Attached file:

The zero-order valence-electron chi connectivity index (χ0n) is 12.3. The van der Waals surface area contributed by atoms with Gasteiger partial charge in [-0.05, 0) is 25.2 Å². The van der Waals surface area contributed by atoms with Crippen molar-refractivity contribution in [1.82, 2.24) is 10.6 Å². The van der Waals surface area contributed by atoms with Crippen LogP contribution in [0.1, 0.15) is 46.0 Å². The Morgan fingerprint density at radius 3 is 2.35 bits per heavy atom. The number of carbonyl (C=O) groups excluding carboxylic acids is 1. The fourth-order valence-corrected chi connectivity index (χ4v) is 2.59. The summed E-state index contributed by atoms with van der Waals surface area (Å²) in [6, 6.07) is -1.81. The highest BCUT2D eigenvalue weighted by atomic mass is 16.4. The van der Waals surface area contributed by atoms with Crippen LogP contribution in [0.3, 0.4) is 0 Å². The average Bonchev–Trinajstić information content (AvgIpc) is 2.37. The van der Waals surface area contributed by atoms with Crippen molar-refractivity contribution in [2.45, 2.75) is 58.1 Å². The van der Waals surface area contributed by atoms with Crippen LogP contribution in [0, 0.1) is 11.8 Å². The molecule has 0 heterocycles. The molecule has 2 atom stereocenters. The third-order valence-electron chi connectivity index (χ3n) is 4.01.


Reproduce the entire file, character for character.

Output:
The zero-order valence-electron chi connectivity index (χ0n) is 12.3. The van der Waals surface area contributed by atoms with Gasteiger partial charge in [-0.05, 0) is 25.2 Å². The van der Waals surface area contributed by atoms with Crippen molar-refractivity contribution in [1.82, 2.24) is 10.6 Å². The van der Waals surface area contributed by atoms with Crippen LogP contribution in [0.1, 0.15) is 46.0 Å². The Morgan fingerprint density at radius 3 is 2.35 bits per heavy atom. The number of carbonyl (C=O) groups excluding carboxylic acids is 1. The fourth-order valence-corrected chi connectivity index (χ4v) is 2.59. The summed E-state index contributed by atoms with van der Waals surface area (Å²) in [6, 6.07) is -1.81. The highest BCUT2D eigenvalue weighted by atomic mass is 16.4. The van der Waals surface area contributed by atoms with Crippen LogP contribution in [0.3, 0.4) is 0 Å². The average Bonchev–Trinajstić information content (AvgIpc) is 2.37. The van der Waals surface area contributed by atoms with Crippen molar-refractivity contribution in [2.45, 2.75) is 58.1 Å². The van der Waals surface area contributed by atoms with Crippen LogP contribution in [0, 0.1) is 11.8 Å². The molecule has 0 heterocycles. The molecule has 2 atom stereocenters. The third-order valence-electron chi connectivity index (χ3n) is 4.01.